Sicily, in its central position in the Mediterranean, has always been a crossroads of cultures and agriculture. It has the largest surface area (280,448 hectares) of fertile organic land, the highest number of organic operators (9,888 producers/processors) in Italy (SINAB, 2014) and one of the richest concentrations of biodiversity in Europe. Despite the concentration of abandoned agricultural land, in recent years there has been a revival of traditional methods of agriculture with farmers saving over 40 varieties of wheat.
Sicily still bears the impact of the economic recession of 2008 and is the poorest region in Italy with 54.4% of Sicilians living below the poverty threshold (ISTAT), and youth unemployment over 40% (ISTAT). The fragile state of the economy has significantly reduced the capacity of Sicily’s labour market to absorb the continuous flow of migrant job-seekers. Furthermore this flow obliges Sicilian institutions to deal with their integration while interacting with a range of social, religious and cultural complexities.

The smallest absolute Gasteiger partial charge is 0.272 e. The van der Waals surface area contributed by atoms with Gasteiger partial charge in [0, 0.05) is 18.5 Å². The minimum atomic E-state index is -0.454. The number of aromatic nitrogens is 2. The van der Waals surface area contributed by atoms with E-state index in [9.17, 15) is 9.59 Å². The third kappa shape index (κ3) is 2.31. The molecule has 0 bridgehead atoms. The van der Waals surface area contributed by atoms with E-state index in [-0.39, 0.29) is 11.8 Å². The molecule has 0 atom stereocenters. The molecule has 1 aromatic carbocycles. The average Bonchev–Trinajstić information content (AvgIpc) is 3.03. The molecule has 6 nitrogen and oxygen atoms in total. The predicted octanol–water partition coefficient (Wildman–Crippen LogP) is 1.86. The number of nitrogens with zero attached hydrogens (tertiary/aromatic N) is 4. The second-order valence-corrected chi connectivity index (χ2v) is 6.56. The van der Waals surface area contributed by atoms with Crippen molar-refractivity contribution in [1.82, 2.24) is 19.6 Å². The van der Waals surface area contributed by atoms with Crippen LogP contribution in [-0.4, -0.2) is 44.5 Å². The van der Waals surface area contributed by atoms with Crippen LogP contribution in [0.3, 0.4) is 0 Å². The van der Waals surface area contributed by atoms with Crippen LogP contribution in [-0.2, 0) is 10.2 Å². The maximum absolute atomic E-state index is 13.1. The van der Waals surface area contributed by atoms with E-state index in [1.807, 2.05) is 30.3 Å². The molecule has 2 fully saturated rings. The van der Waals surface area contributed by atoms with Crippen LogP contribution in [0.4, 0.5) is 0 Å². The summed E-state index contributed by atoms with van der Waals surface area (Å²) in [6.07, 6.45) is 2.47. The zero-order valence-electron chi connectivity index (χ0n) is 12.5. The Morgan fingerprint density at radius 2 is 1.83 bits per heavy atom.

In Sicily there is an urgent need for integrated approaches that support the socio-economic integration of the growing flux of migrants while promoting new sustainable trends to enhance Sicilian local economy. Riace in Calabria has demonstrated how integration of migrants into an existing Italian society is possible. In 1998 when 200 Kurds fleeing the Turkish-Kurdish conflict landed on a beach near Riace, a small village with an ageing population, it was in danger of becoming extinct. Today a quarter of the population is comprised of immigrants who have been given new homes and a new start in life.